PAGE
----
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For anyone who isn’t Black, to truly understand systemic racism and America’s enduring legacy of injustuce, they have to immerse themselves in the thoughts, feelings, and actual experiences of people of color. Education holds so much power, and if there was ever a time to step out of your comfort zone and learn something beyond your usual horizons, the time is right now. These anti-racism books are essential reading for everyone.
After the murders of George Floyd, Ahmaud Arbery, Breonna Taylor and so many more Black people in America, I found myself feeling outraged yet, but not totally sure what I could do to help beyond donating, protesting, and speaking out against the acute injustices and police brutality I’ve seen for way too long. Enough is enough.
With the current state of affairs (I’m speaking specifically about the attempted military coup at the White House on Wednesday—in which hundreds of pro-Trumpers stormed The Capitol) it seems like a good time to revisit some of this critical literature. Given that the majority of the “rioters” (I’m sorry, but calling those inciting violence and proudly sporting racist organizations and figures can simply not be referred to as mere protestors), it’s hard to ignore the fact that if these “protestors” were Black or Brown police violence would have almost certainly exploded.
While donating and spreading the word in any way we can are essential actions we must take—whether there is an act of violence or not—another way I cope with any sort of tragedy that I’m not able to fully understand because of well, my white privilege, is by doing my best to, at the very least, properly educating myself. Frankly, the more I can learn about a topic, the more confident I feel in taking action that will actually be meaningful in the movement to put an end to our legacy of racism, discrimination, and injustice. So, I found myself turning to book recommendations so that I could dig deeper and truly examine how we got to this point in history—and how we let ourselves get to this point.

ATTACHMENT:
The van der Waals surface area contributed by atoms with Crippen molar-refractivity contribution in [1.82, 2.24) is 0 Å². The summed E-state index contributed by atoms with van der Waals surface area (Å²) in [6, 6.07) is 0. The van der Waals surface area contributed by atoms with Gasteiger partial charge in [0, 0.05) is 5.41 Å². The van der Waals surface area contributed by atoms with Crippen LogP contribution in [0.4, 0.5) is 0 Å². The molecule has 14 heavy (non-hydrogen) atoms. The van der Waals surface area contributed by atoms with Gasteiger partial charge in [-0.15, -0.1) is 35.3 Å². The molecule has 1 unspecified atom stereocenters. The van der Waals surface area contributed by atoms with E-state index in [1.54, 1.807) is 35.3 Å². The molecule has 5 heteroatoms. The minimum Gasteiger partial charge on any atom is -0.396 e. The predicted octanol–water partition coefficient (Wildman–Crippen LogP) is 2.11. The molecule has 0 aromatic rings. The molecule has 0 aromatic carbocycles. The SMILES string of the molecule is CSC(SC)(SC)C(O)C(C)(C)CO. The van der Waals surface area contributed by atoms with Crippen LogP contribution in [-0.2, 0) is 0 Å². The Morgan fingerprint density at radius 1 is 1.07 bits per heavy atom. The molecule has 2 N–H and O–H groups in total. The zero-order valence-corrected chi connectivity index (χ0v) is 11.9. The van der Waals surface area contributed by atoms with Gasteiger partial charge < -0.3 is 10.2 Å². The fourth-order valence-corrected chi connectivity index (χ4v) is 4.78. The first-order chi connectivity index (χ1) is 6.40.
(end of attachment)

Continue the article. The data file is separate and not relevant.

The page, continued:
If you’re a white woman of privilege like myself, but hungry to educate yourself on how to aid the fight against anti-racism, and actually help those whom it affects every single day, these books are a good place to start your research. While you’re at it, get out there and protest (and please wear a mask), make donations to anti-racism organizations be vocal about racial injustice on social media—and while you’re doing so, don’t forget to educate yourself. There is always more to be learned, and there are always more stories to be heard.
From textbook-style reads such as The New Jim Crow to shorter, still incredibly informative books like Between The World and Me, scroll down for a list of educational books on racism that everyone should read. Don’t forget to check your local Black-owned bookstore to see if you can give them your business first before ordering online.
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1. The New Jim Crow
A heavy read, but also an important one. Civil-rights-lawyer-turned-legal-scholar Michelle Alexander writes about how our legal system has turned into “a contemporary system of racial control,” focusing largely on the ways it discriminates against Black men. If you’ve never studied mass incarceration before, you’ll no doubt find it eye-opening.
2. White Fragility
Antiracist educator Robin DiAngelo’s book focuses on how & why non-POC react defensively when faced with discussions on racism. DiAngelo helps the reader understand that racism isn’t only displayed by outright “bad people,” and goes in-depth while explaining how white people can and should approach cross-racial dialogue to engage more constructively.